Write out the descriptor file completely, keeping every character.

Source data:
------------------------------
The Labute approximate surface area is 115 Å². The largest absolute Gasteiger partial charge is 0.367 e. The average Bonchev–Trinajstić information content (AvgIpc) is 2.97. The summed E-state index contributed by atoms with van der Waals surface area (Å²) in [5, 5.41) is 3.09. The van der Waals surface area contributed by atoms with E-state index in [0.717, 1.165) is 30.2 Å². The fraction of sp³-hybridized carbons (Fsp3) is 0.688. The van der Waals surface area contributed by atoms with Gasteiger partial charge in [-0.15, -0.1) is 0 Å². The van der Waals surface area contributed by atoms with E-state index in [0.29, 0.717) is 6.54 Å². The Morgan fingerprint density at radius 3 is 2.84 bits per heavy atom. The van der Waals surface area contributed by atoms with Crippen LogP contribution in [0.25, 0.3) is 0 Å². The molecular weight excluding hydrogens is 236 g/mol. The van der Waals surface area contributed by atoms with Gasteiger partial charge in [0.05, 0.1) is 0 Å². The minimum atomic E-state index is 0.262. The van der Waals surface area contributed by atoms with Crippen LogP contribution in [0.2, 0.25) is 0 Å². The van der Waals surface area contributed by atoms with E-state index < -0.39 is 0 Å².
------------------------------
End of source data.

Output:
The Labute approximate surface area is 115 Å². The largest absolute Gasteiger partial charge is 0.367 e. The average Bonchev–Trinajstić information content (AvgIpc) is 2.97. The summed E-state index contributed by atoms with van der Waals surface area (Å²) in [5, 5.41) is 3.09. The van der Waals surface area contributed by atoms with E-state index in [0.717, 1.165) is 30.2 Å². The fraction of sp³-hybridized carbons (Fsp3) is 0.688. The van der Waals surface area contributed by atoms with Gasteiger partial charge in [-0.15, -0.1) is 0 Å². The van der Waals surface area contributed by atoms with E-state index in [0.29, 0.717) is 6.54 Å². The Morgan fingerprint density at radius 3 is 2.84 bits per heavy atom. The van der Waals surface area contributed by atoms with Crippen LogP contribution in [0.25, 0.3) is 0 Å². The molecular weight excluding hydrogens is 236 g/mol. The van der Waals surface area contributed by atoms with Gasteiger partial charge in [0.05, 0.1) is 0 Å². The minimum atomic E-state index is 0.262. The van der Waals surface area contributed by atoms with Crippen LogP contribution in [0.2, 0.25) is 0 Å². The van der Waals surface area contributed by atoms with E-state index < -0.39 is 0 Å².